This seems to be a very logical conclusion when we compare Paul’s remarks about false brethren and Acts 5, which records the tale of Ananias and Sapphira. A quick read would lead one to believe the account is nothing more than a record of the judgment of an erring believer, but this is not the case. First of all, where is the grace in the Lord’s treatment of two of his erring children? The account is more like the Lord exposing the danger of an attempt to hurt the Jesus Movement. Notice that after Ananias and Sapphira were judged and buried that the text mentions the rest were afraid to join themselves with the Apostles (Acts 5:13)! Who are the rest? It certainly couldn’t mean believers, because believers were expected to “join themselves” with the Apostles and the rest of the Body of Christ. No, something more seems to be the case here. The rest seems to refer to a particular group—how many is not clear, but the group does not seem to be believers at all. They are most likely  false brethren planted by the ruling class in Jerusalem in an effort to stop the spreading of the Gospel, and either destroy the movement or bring it under the influence and rulership of the high priest.

Therefore, once we agree that James is telling the truth in Acts 15 when he denies the men who caused the trouble in Antioch were sent by him or the elders of the Jerusalem church, it leaves us with only two working possibilities. I believe that any serious believer who recognizes the movement of God would not later question that movement, especially when miracles were involved to express his signature upon the new understanding. While it is one thing to feel uncomfortable to fully embrace the movement, it would be quite another to try to stop it. Therefore, I don’t seriously consider the possibility of believing Pharisees as a valid explanation of the identity the men from James. This leaves me with false brethren as my only alternative, but I do recognize this is not something set in cement. There may be something I have overlooked. There may even be more than two possible explanations, but these two are the possibilities I am able to recognize. Are there others?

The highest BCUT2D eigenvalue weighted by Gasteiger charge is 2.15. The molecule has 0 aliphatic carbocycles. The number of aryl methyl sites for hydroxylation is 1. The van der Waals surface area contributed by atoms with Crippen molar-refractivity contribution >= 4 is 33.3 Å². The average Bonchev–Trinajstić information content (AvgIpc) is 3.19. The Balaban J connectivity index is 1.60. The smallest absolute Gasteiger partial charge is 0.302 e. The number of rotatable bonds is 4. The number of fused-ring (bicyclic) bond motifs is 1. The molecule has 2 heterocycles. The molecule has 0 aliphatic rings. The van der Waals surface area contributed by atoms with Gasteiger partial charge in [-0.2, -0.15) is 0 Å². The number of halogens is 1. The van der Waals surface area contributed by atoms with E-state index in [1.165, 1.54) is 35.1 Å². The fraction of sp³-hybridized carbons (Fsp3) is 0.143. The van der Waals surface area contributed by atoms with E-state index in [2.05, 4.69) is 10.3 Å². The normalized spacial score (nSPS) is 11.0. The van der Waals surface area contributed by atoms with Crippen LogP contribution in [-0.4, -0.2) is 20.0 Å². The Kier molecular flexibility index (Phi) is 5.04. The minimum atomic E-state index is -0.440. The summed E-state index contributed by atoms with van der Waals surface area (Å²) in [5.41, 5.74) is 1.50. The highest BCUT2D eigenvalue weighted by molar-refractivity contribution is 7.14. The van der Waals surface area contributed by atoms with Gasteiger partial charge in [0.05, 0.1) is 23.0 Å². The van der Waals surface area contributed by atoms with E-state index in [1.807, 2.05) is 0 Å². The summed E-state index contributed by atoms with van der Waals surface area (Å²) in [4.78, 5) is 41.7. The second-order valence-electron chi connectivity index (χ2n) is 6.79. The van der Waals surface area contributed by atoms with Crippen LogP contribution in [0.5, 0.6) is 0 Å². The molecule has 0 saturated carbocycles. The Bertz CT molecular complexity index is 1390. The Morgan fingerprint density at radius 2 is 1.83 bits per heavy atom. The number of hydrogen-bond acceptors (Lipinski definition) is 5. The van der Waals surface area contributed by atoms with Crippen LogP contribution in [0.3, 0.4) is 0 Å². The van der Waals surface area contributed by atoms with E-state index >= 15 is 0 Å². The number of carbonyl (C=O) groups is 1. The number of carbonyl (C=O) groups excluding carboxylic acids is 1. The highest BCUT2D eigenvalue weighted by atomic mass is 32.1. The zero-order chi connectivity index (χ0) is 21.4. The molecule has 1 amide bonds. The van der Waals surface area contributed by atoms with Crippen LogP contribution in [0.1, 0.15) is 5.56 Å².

1 Comment

Posted by on February 26, 2011 in false brethren, New Testament History, Religion


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One response to “Who Were the Men From James?

  1. Return of Benjamin

    February 27, 2011 at 11:28

    That’s actually one of the fairer assessments of the Pharisees that I’ve seen on a Christian blog. You are correct that the Pharisees were trying to bring the ceremony of the Temple service into their everyday lives and that that was behind their concerns about ritual purity and immersions. It makes sense when you consider that the only form of worship that the Torah actually describes in detail is the Temple service. Yeshua never objected to their traditions–in fact, He seems to have kept many of them Himself–but rather to their judging other sects with different traditions. You’ve highlighted the ongoing problem very nicely.

    As far as the mystery at hand goes, I’m not sure I’ve got an answer on that one. On the one hand, it seems odd for Paul to confuse the matter by calling false brethren “men from James” instead of “men claiming to be from James.” On the other, you’ve made a pretty good case otherwise. I’ve always wondered if they were truly sent from Jacob (James) to warn the Antioch brethren about the increasing violence of the zealots at the time.

    I don’t know if this will help shed some light on the subject, but I’ve done a series detailing how one of the two schools of the Pharisees became dominant over the other in a night of violence about a generation before Yeshua’s ministry, and how this impacts our understanding of Yeshua’s relationship with the group as a whole and the problems the Apostles faced in the Gentile mission: The Eighteen Measures. It’s possible that those same politics were in play here.